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Maine News

Wednesday, September 3, 2008

Maine News for Wednesday, September 3, 2008

Portland Press Herald
Rail line proposal panned in Windham
Officials say the Mountain Division line would cost millions and has little chance of being viable. it would be unwise to invest millions in a line to Fryeburg that has little chance of success.

New finance chief takes on budget challenges
Ryan Low takes office and begins the difficult task of crafting a state budget while revenue is flat.

Student numbers continue to shrink
Statewide enrollment falls to 190,000, down 26,000 from a decade ago, with no rebound expected soon.

Work begins on Maine's largest wind farm
The Kibby project's 44 turbines may be powering 50,000 homes by 2010.

Plant idled by high oil prices
The owners of the Millinocket paper mill say they will lay off 200.

Economy remains sluggish
Construction spending hits lowest level in seven years and experts predict further erosion.

Hospitals get out of the baby-publicity business
Some stop collecting information for newspaper use, trying to avoid tipping off potential infant abductors.

Chorus of McCain praise
President Bush and others hail the candidate for his stance on Iraq and courageous votes when he put the country first.

Hard lessons from teachers' contract
Pay increases should be linked to classes teachers teach, not the ones they take.

JOHN W. GRANDYShark tournaments encourage disparaging view of declining species
They teach a lesson that it is a good thing to kill sharks and that science is somehow served by it.

Bangor Daily News
AUGUSTA, Maine — Public school enrollment in the United States will hit an

MACHIAS, Maine — Sarah Gabrielson unpacks the brown paper bag and the

BANGOR, Maine — City leaders are considering a request from Exxon Mobil Oil

MILLINOCKET — It has lost at least $57 million since its June 2004 restart

Hard times hit agency for terminally ill children

That slice of pizza you had for lunch on that busy workday could have made you violently ill. If it had, it didn’t necessarily mean that the corner convenience store where the pizza was made was
Hurricane Gustav thankfully spared the Gulf Coast its full fury. Still, the storm was a crucial test of emergency preparedness in the region devastated by Hurricane Katrina and the subsequent

Federal regulators are finally moving ahead on years late, watered-down rules requiring ocean vessels to slow down in some areas to avoid hitting right whales.

Spending secret security agreement with Iraq is so full of conditions, uncertainties and disagreements that it is impossible to know what it means for the end of the U.S. occupation and the move to Iraqi control.

Kennebec Journal


STEPHEN BOWEN : School consolidation picture not as rosy as state paints
Readers of this newspaper on Aug. 22 were probably surprised to learn that, according to the Maine Department of Education, "half of Maine students" now attend schools in "consolidated districts."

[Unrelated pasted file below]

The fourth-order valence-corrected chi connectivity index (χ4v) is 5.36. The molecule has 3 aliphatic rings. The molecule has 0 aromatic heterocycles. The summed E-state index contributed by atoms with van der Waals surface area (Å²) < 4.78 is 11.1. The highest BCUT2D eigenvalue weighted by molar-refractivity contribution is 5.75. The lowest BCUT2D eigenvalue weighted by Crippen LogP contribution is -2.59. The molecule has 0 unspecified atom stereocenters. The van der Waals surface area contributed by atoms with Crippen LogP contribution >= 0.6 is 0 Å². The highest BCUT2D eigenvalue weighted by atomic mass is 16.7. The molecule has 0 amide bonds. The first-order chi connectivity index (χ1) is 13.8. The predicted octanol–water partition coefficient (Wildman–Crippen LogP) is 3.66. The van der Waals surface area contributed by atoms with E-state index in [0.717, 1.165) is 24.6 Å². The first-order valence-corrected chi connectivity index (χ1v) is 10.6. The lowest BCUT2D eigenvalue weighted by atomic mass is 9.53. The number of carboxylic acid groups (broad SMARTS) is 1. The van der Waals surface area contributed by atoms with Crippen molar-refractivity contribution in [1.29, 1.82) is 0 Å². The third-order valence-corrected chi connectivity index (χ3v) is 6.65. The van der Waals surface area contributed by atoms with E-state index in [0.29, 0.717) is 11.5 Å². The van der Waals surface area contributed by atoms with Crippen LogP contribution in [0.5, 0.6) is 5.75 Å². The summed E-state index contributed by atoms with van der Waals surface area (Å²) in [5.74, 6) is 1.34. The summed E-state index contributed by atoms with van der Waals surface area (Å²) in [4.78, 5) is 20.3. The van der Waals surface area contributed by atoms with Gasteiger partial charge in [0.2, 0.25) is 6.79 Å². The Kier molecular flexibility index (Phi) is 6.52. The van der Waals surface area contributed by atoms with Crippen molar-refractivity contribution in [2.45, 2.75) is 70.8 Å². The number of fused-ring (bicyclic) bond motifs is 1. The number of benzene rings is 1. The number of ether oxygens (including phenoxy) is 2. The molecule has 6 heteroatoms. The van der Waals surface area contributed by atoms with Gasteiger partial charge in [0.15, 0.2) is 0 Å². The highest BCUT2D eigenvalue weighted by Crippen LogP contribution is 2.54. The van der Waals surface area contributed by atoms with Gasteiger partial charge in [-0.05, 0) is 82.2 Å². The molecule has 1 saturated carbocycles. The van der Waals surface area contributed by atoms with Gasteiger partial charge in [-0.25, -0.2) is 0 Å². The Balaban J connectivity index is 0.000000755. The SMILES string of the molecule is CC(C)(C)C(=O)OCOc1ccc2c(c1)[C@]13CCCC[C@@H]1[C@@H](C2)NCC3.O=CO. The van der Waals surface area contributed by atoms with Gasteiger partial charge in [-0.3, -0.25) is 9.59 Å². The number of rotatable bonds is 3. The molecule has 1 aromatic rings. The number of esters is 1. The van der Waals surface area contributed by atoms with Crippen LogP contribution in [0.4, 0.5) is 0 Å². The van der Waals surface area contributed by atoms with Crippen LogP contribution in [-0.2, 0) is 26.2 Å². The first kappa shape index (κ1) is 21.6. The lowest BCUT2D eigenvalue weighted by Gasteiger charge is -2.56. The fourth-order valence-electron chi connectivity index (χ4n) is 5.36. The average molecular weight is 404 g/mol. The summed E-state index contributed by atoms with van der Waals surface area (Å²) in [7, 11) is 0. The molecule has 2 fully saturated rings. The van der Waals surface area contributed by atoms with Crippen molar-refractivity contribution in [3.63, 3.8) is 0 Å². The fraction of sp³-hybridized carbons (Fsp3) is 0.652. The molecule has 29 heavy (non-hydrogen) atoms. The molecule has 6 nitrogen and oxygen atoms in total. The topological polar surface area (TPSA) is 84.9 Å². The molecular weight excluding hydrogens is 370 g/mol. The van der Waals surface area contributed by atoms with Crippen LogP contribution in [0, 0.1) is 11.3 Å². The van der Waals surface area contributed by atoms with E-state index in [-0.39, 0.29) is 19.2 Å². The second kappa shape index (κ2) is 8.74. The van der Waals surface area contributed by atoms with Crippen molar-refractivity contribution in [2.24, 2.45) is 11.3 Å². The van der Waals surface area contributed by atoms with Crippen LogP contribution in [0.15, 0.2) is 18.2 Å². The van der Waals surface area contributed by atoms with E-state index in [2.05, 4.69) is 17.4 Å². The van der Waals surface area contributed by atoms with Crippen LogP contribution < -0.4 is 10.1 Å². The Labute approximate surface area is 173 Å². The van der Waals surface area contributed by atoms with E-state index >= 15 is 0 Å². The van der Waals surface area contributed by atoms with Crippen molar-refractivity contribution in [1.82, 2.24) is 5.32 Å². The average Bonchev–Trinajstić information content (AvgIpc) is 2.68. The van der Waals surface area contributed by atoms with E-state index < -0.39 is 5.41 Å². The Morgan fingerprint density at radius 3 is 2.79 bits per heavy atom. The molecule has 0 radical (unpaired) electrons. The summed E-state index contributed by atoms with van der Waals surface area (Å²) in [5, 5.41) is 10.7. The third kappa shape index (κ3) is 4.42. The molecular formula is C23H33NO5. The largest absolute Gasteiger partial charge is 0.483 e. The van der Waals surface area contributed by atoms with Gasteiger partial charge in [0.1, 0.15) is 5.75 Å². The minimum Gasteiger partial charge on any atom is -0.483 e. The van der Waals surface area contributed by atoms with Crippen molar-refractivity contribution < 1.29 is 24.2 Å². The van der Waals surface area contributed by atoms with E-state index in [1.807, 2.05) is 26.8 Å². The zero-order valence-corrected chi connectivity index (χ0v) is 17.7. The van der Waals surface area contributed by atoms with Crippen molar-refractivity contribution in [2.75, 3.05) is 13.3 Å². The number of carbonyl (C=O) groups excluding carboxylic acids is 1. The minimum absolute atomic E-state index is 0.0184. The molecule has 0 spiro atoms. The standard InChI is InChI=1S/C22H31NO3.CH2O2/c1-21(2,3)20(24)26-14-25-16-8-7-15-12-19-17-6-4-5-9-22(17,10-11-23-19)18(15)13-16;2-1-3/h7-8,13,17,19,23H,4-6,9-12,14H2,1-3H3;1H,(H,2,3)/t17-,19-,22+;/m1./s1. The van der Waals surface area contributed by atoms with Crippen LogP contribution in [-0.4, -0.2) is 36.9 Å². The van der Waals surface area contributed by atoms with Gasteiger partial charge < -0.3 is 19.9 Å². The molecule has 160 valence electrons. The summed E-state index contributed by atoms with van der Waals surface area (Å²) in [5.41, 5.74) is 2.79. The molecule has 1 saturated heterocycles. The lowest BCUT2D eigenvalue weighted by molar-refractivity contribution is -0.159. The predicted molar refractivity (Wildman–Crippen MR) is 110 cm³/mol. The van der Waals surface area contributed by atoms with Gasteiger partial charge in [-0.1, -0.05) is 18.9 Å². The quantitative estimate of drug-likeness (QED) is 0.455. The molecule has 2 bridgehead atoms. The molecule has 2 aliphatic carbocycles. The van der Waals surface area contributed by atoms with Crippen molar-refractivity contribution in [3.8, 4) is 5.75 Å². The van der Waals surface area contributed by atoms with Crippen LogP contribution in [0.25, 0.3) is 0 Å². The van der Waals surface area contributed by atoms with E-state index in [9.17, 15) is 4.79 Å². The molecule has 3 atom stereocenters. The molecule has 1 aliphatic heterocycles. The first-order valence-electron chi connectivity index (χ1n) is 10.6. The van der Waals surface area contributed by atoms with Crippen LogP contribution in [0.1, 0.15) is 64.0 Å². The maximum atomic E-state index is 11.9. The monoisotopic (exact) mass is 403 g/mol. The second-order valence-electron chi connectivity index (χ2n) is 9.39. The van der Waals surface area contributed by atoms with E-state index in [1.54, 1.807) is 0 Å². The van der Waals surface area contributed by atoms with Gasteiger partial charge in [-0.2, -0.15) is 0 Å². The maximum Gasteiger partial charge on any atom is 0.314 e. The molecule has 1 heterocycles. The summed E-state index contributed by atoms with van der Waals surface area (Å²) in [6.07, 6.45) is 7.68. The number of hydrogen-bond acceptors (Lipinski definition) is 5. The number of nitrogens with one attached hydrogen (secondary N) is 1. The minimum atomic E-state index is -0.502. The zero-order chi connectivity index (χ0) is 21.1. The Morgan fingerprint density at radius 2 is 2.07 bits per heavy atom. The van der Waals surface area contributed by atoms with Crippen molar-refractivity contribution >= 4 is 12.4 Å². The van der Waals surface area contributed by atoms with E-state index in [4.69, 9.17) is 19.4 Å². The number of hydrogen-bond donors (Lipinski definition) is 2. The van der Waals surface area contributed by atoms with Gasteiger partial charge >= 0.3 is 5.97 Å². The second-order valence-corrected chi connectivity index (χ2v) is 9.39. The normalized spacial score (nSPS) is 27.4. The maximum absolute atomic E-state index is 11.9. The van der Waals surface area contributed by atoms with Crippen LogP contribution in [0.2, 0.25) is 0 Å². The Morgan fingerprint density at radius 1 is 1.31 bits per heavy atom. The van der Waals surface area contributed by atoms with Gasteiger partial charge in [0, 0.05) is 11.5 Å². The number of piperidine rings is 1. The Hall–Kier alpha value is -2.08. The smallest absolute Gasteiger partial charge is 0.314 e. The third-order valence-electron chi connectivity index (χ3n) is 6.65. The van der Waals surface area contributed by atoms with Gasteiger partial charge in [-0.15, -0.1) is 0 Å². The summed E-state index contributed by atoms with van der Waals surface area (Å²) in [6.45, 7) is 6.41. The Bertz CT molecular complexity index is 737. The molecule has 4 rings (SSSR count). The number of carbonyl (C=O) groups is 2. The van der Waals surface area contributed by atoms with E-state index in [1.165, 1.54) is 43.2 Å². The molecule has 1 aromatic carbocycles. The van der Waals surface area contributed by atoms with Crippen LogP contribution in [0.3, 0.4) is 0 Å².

GEORGE SMITH : Words are not dangerous, but zealots, censorship are
Sticks and stones may break my bones, but words can never hurt me.

Sun Journal
Utility fights back against wire theft
BANGOR (AP) - Bangor Hydro Electric Co. has installed motion detectors and surveillance equipment at several power substations to cut down on the number of copper thefts.

Maine finance chief sworn in
AUGUSTA - Taking over Tuesday as the point person for a state government budget of more than $6 billion, Ryan Low said he sees major financial challenges ahead as work gets under way on the state's next spending package.

Labor Day turnpike traffic down
PORTLAND (AP) - Nearly 731,000 vehicles used the Maine Turnpike during the Labor Day weekend, 2.2 percent fewer than during the same Friday-through-Monday period a year ago, the toll highway's officials said Tuesday.

Maine enrollment shrinks again as school year begins
PORTLAND (AP) - Enrollment at Maine public schools has fallen to around 190,000 students for the new school year, extending a decade-long decline that is expected to continue for several years to come.

Senate candidate's appeal denied
PORTLAND (AP) - Maine's highest court has rejected an appeal by an independent candidate for the U.S. Senate who was denied a spot on the November ballot because she failed to submit enough signatures prior to the deadline.

Politics spark attention deficit
My friends, in these times of struggle and uncertainty, when the future of our very existence seems to tremble on some unseen precipice, I'd like to have a frank conversation with you about the state of things. I'd like to pontificate about the choices we face and how you can best approach them with the well-being of your family in mind. I'd like to share my own views and explore how they dovetail with your own.

McCain helps Obama's experience argument
In his Denver speech, Sen. Barack Obama tried to lay to rest the issue of whether he has the experience to become commander in chief.

Not Your Usual Convention Opener
On "day one" of the Republican convention, most of the action was outside the Xcel Energy Center in St. Paul, not inside. As delegates tackled dry nomination business and tried to come to grips with the news that Vice Presidential nominee Sarah Palin's 17-year-old daughter was five months pregnant, thousands of anti-Bush protesters marched through the streets, calling for an end to the Iraq war, better health care and a host of other reforms. Barbara Cariddi was there and has this report.


Bennett: If Republicans take the Senate…

Staples: After 2008, time to focus on the Legislature

Maine GOP scavenger hunt